The Indian Power Sector: No Model for Africa

SSA-India comparisons fail to point out two very significant truths. First, India will fall well short of its 2022 targets. By March 2021, cumulative wind and solar installations were under 79 GW, nowhere near either the 175 GW or revised goal of 225 GW.[18] Second—and more significant—India’s road to almost 100-percent access has been paved with coal. The IEA notes that “The rise of renewables in India’s power sector has been a major success story,” but today wind and solar account for 7 percent of India’s electricity generation, and coal’s share is 70 percent. Between the 2015 and 2019 period, 58 GW of new coal-fired power came online, outstripping new wind and solar generation  by roughly three to one.[19]

What India has done is therefore not consistent with SDG7, which aims to achieve 100-percent access mainly through the expansion of renewables. And yet, rather than asking tough questions about India’s impending energy trajectory, the World Bank’s “Tracking SDG7” report praises India for its outstanding achievements.

Waiting for a Leap Year

For many environmentalists, the “leapfrog” scenario appears perfectly plausible, in which case SSA’s struggle with energy poverty is likely to be a bit bewildering. Studies show that Africa has  wind energy resources estimated to be 250 times the annual electricity demand.[20] The continent has solar energy resources estimated to almost 1,000 times the  continent’s annual electricity needs.[21] Clearly, if electrification simply depended on the availability of wind and sunshine, then SSA would have reached 100-percent access by now.

But, in late 2019, only 7.4 GW of solar and 5.7 GW of wind power were operational in the entire continent.[22] By way of comparison, Asia has installed 258 GW and Europe 195 GW of wind power. Spain has installed more wind and solar capacity than forty-eight SSA countries combined.[23] For a number of years, it seemed that “off grid solutions” would be the equivalent of mobile phones in that their proliferation would largely circumvent the need for traditional transmission and distribution grids. “Off-grid  solutions” include such things as solar lamps and small solar panels that can barely charge a mobile phone let alone power a small refrigerator. In 2019, 105 million people reportedly had access to “off-grid solar solutions” and almost half of them (fifty-one million) were in SSA.[24] Off-grid solar sales nearly tripled in SSA between 2016 and 2019.[25]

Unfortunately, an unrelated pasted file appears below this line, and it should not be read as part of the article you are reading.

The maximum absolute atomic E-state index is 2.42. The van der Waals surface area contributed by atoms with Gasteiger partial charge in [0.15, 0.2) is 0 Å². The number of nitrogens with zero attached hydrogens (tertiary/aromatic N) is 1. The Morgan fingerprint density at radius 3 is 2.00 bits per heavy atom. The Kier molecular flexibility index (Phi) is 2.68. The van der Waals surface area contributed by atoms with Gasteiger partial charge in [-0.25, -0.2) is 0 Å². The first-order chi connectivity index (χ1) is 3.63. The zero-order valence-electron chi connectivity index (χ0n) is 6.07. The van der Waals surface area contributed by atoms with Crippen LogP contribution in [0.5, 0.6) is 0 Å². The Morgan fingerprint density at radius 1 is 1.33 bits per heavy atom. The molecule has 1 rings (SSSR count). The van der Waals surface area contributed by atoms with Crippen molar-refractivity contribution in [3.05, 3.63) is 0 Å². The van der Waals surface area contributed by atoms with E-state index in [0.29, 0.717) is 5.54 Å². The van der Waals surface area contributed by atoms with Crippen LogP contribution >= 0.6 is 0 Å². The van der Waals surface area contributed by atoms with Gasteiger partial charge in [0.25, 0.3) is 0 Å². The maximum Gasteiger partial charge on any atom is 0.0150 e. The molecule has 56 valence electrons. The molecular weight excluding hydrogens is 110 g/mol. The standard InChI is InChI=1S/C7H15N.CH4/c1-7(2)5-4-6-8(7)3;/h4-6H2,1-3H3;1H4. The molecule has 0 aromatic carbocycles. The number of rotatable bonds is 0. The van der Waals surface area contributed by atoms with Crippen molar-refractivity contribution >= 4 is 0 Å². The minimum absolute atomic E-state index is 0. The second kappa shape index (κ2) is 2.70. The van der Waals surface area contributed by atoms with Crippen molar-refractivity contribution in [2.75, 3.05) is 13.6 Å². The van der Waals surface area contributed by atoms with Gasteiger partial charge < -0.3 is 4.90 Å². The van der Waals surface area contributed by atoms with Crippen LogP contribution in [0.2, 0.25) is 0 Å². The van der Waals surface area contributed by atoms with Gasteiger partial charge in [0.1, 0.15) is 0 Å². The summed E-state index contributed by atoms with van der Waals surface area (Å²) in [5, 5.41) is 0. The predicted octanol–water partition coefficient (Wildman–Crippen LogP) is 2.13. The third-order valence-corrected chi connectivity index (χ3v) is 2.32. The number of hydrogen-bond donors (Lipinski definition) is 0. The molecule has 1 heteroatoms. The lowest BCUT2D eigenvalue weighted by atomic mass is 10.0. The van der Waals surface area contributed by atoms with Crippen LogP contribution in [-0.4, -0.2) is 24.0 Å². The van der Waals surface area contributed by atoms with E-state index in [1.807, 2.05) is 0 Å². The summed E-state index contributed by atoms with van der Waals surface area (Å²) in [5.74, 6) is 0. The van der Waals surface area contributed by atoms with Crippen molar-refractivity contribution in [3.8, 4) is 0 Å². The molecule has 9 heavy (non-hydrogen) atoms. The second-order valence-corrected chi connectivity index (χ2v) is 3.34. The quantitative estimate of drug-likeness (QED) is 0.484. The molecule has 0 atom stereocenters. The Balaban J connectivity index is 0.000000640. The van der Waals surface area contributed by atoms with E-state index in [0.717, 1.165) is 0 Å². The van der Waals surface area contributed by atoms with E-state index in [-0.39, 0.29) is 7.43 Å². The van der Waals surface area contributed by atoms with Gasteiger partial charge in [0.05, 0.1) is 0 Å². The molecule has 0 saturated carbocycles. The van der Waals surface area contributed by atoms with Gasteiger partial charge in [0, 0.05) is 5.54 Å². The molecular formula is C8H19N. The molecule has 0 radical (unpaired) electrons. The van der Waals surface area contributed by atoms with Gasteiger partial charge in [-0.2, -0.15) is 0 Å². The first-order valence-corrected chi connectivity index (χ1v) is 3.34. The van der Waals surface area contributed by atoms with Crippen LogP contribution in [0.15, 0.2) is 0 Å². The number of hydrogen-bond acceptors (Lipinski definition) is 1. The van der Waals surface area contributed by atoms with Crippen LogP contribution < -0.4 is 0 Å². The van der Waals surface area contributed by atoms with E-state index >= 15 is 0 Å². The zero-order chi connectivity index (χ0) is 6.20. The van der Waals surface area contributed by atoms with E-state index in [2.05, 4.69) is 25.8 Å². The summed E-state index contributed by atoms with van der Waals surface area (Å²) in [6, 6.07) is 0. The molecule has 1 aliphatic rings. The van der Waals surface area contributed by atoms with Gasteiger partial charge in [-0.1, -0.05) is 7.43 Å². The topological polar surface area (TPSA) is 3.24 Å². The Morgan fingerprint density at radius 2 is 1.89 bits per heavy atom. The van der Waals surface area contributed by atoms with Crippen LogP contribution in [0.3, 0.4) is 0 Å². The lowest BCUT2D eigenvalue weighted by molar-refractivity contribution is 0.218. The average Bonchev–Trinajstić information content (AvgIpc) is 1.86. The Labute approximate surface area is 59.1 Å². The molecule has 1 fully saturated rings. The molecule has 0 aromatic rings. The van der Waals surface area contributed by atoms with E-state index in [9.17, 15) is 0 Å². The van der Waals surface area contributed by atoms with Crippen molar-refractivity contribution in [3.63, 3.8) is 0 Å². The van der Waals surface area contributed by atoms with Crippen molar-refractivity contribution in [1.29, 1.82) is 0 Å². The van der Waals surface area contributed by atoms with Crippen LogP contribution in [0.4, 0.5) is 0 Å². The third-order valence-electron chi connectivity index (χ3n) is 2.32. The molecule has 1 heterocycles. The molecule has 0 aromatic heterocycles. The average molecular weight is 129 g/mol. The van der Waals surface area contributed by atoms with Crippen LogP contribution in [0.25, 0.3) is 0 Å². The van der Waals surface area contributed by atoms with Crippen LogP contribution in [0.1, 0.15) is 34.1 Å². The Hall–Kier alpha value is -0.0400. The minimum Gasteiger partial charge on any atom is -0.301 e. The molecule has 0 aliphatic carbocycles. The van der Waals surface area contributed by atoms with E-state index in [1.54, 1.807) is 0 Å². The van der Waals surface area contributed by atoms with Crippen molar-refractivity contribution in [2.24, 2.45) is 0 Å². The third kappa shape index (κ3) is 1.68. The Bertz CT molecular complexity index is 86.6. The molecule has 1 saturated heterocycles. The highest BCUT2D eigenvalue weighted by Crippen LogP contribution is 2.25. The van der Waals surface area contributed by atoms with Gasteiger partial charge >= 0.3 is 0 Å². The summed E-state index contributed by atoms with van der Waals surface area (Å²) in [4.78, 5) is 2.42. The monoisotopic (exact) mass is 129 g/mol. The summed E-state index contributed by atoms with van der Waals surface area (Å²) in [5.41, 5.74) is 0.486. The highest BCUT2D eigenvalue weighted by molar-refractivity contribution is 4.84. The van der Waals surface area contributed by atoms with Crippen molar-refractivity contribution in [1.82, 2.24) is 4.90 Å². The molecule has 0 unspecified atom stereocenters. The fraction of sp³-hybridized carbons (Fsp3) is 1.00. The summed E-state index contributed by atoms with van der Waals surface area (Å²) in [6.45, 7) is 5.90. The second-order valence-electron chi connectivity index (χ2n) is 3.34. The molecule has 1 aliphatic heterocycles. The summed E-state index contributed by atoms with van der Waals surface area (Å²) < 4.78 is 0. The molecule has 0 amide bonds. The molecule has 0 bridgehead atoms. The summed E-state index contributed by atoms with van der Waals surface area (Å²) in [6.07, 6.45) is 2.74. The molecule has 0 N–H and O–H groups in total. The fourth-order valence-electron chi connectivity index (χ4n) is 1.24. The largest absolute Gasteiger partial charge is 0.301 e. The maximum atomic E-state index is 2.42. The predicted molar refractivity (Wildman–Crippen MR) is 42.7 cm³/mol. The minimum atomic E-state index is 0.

But what does this add up to? Unfortunately, not a lot. In SSA’s case, the vast majority of solar solutions fall into the “Tier 1” category, in other words, limited daily availability of low-voltage electricity. These solar devices provide an alternative to kerosene lamps and may reduce the use of diesel generators.[26] Off grid, for sure, but not exactly a solution to the lack of reliable electricity.[27]

Meanwhile, globally, the number of people connected to mini-grids grew from five million in 2010 to eleven million in 2019.[28] That is pretty unimpressive, given the number of people who still need energy. All told the leap toward renewable energy has been pretty lifeless. “RE-electrification” is barely visible in SSA, and it is being marginalized across the South as major developing countries continue to rely mainly on coal and gas to meet energy demand.

No Renewables? Blame the State